Orville is off to a decent start. Had Orville disappointed me and turned out to be another “A Million Ways to Die in the West” (Seth MacFarlane’s obnoxious, vulgar, and painfully unfunny “western” spoof that had only one good scene — and perhaps a catchy and mildly amusing theme song), I would be the first to express my disappointment, and pray the show gives me something better the next time around. I will simply say at this point that the critics mercilessly bashing Orville from day one are simply wrong.  Orville is worth a watch and hopefully the show will grow and last a while. The real test will come when we find out what the “official” Star Trek has to show us.  I have been saying for months that Orville looks like it will be much exciting and fun for Trek fans than Star Trek Discovery will be. Nothing I saw in Orville’s first episode has swayed me from that stance.

 

 

*** out of ****

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ReelReviews #112: Woo-oo! Ducktales (2017 reboot)

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MARCH 16, 2017 SCREENING: DuckTales (2017 pilot)

 

Woo-oo!  Having grown up on the original 80s Ducktales cartoon (which makes me feel freakin’ old, seeing as it was 30 years ago), I’m one of the many adults who couldn’t resist tuning into the August sneak-peek of the NEW Ducktales, thanks to the 24 hour marathon of “Woo-oo!”, (its appropriately named pilot episode) on the Disney XD channel.

 

Although the regular episodes of the series won’t start until September 23rd, the pilot premiered a month earlier and it’s only now that I’m blogging this much belated review. So what can be said about Ducktales that hasn’t been said already? Well, I’ll throw my 2 cents into Scrooge’s vault.

 

Most of the reviews I’ve seen online have nothing but glowing praise for the new Ducktales. I really liked it too, but I have to hesitate before lavishing unqualified accolades for the new incarnation of Ducktales. Compared to its iconic 1987 predecessor, Ducktales 2017 has yet to earn its place as a part of television history, nor has it stood the test of time like its previous version.  Ducktales 2017 had numerous examples of both positives and negatives, so on the whole I have to say it was a mixed bag.

 

For me, the weakest element of the new series is the completely new (aside from Donald Duck himself) voice cast.  It actually pains me to say that, since I fell in love with the new cast singing the “Ducktales” theme on YouTube and I thought it was really inspired casting to have people like David Tennant as the new Scrooge McDuck. Simply put, the new cast sounds almost nothing like the original cast, and often, they don’t even attempt to do so. It’s not just a matter of “getting used to” the new voices – in many cases, they seem wholly inappropriate for the characters, even if you welcome the idea of a new take on those characters.  Scoorge’s nephews, for example, now sound like middle-aged comedians, which is not surprising, since that’s who’s voicing them. And while I didn’t expect Tennant to try and slavishly mimic Alan Young’s Scrooge, I expected him to at least get the “crusty old miser with a heart of gold” essence of the character down.  The most I can say is that Scrooge still sounds Scottish, but that’s not surprising since David Tennant IS Scottish. Tennant’s enthusiasm for the role is clearly present, but I’m just not hearing Scrooge McDuck. Even Kate Micucci, who on paper seemed like she’d be the “most like” the original character, bears virtually no resemblance to the 1987 Webby. Strangely, the only voiceover actor who mildly invokes the style of his 1987 counterpart is Beck Bennett as Launchpad McQuack.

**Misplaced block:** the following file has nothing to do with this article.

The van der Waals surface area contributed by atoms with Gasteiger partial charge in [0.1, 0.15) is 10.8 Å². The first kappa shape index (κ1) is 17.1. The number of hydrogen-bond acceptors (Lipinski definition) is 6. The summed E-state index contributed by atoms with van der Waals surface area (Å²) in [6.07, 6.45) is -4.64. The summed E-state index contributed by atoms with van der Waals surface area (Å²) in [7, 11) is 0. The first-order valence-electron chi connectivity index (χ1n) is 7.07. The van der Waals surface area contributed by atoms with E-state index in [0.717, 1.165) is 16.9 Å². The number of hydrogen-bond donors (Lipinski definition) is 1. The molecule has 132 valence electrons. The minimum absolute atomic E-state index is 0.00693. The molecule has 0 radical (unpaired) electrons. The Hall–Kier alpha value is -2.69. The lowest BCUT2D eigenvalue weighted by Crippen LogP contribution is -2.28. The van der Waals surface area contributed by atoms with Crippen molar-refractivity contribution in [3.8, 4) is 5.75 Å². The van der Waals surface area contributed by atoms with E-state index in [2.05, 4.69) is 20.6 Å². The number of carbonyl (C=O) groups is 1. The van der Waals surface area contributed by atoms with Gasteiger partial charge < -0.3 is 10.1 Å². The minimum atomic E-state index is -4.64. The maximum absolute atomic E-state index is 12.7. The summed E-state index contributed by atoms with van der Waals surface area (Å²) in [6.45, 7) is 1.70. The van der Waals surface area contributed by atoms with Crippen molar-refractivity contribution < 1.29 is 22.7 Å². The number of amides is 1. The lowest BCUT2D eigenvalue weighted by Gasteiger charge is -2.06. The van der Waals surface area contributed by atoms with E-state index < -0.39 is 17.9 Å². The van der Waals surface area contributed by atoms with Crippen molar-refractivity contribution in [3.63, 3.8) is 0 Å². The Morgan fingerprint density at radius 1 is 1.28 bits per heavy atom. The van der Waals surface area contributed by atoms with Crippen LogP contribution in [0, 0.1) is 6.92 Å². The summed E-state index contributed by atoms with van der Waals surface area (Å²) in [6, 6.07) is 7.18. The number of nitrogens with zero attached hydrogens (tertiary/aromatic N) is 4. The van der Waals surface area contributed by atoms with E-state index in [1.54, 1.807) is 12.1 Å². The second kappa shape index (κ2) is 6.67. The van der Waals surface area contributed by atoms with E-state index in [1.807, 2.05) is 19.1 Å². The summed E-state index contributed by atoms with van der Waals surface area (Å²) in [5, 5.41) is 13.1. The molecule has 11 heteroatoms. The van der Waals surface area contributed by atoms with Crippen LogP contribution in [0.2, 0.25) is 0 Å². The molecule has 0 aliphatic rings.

Another thing that irked me was I sincerely hoped the 2017 series would be a revival of the 1987 series – that is, even if it didn’t directly pick-up where the ’87 series left off, it would start off with Scrooge and his nephews relationship clearly established and presume that the adventures in the 80s show were canon and had already “happened”, so we’re seeing new adventures. Alas, this is a “reboot” in the true sense of the word, and that means the writers will be ignoring everything that happened in the classic 1987 series and starting over scratch. This was demonstrated from day one, as “Woo-oo!”, gives us another origin story where Donald’s nephews meet their great uncle scrooge for the “first time”, and the episode revolves around Scrooge learning to accept them. I strongly felt we didn’t need to see that.

 

Now, aside from the negatives, the rest of the pilot was superb television, IMO.  The simpler and sleeker animation style had me a little worried the new Ducktales might be aimed more for the kindergarten crowd than the original show. Nope. The new Ducktales pretty much remains an all encompassing family show like its predecessor, and shows the same mix of action, adventure, comedy, drama, fantasy, and sci-fi that made the original show so engaging. I think its rare to find that combo in kid’s shows these days.